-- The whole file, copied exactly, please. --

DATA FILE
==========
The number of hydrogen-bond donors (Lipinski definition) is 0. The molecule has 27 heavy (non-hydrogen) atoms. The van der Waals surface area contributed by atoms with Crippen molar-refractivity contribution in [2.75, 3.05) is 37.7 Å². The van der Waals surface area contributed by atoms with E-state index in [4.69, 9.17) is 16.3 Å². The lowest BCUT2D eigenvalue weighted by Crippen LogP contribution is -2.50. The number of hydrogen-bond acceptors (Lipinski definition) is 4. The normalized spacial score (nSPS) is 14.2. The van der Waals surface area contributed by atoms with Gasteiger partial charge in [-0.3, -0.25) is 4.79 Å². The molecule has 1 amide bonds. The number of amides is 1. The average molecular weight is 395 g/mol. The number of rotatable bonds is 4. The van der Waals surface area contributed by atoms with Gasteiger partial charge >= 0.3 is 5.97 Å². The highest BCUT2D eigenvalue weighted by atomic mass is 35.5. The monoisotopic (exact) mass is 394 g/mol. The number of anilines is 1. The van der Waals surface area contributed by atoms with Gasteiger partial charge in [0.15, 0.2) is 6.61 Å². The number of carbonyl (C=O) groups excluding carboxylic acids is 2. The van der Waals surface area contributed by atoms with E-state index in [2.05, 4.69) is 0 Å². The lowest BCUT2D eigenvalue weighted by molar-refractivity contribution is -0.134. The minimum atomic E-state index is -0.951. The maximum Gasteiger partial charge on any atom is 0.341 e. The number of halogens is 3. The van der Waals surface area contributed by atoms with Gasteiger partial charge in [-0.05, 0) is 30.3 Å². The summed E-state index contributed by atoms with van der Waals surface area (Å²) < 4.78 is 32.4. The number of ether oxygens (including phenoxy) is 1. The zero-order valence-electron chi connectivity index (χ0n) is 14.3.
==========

The number of hydrogen-bond donors (Lipinski definition) is 0. The molecule has 27 heavy (non-hydrogen) atoms. The van der Waals surface area contributed by atoms with Crippen molar-refractivity contribution in [2.75, 3.05) is 37.7 Å². The van der Waals surface area contributed by atoms with E-state index in [4.69, 9.17) is 16.3 Å². The lowest BCUT2D eigenvalue weighted by Crippen LogP contribution is -2.50. The number of hydrogen-bond acceptors (Lipinski definition) is 4. The normalized spacial score (nSPS) is 14.2. The van der Waals surface area contributed by atoms with Gasteiger partial charge in [-0.3, -0.25) is 4.79 Å². The molecule has 1 amide bonds. The number of amides is 1. The average molecular weight is 395 g/mol. The number of rotatable bonds is 4. The van der Waals surface area contributed by atoms with Gasteiger partial charge >= 0.3 is 5.97 Å². The highest BCUT2D eigenvalue weighted by atomic mass is 35.5. The monoisotopic (exact) mass is 394 g/mol. The number of anilines is 1. The van der Waals surface area contributed by atoms with Gasteiger partial charge in [0.15, 0.2) is 6.61 Å². The number of carbonyl (C=O) groups excluding carboxylic acids is 2. The van der Waals surface area contributed by atoms with E-state index in [2.05, 4.69) is 0 Å². The lowest BCUT2D eigenvalue weighted by molar-refractivity contribution is -0.134. The minimum atomic E-state index is -0.951. The maximum Gasteiger partial charge on any atom is 0.341 e. The number of halogens is 3. The van der Waals surface area contributed by atoms with Gasteiger partial charge in [-0.05, 0) is 30.3 Å². The summed E-state index contributed by atoms with van der Waals surface area (Å²) < 4.78 is 32.4. The number of ether oxygens (including phenoxy) is 1. The zero-order valence-electron chi connectivity index (χ0n) is 14.3.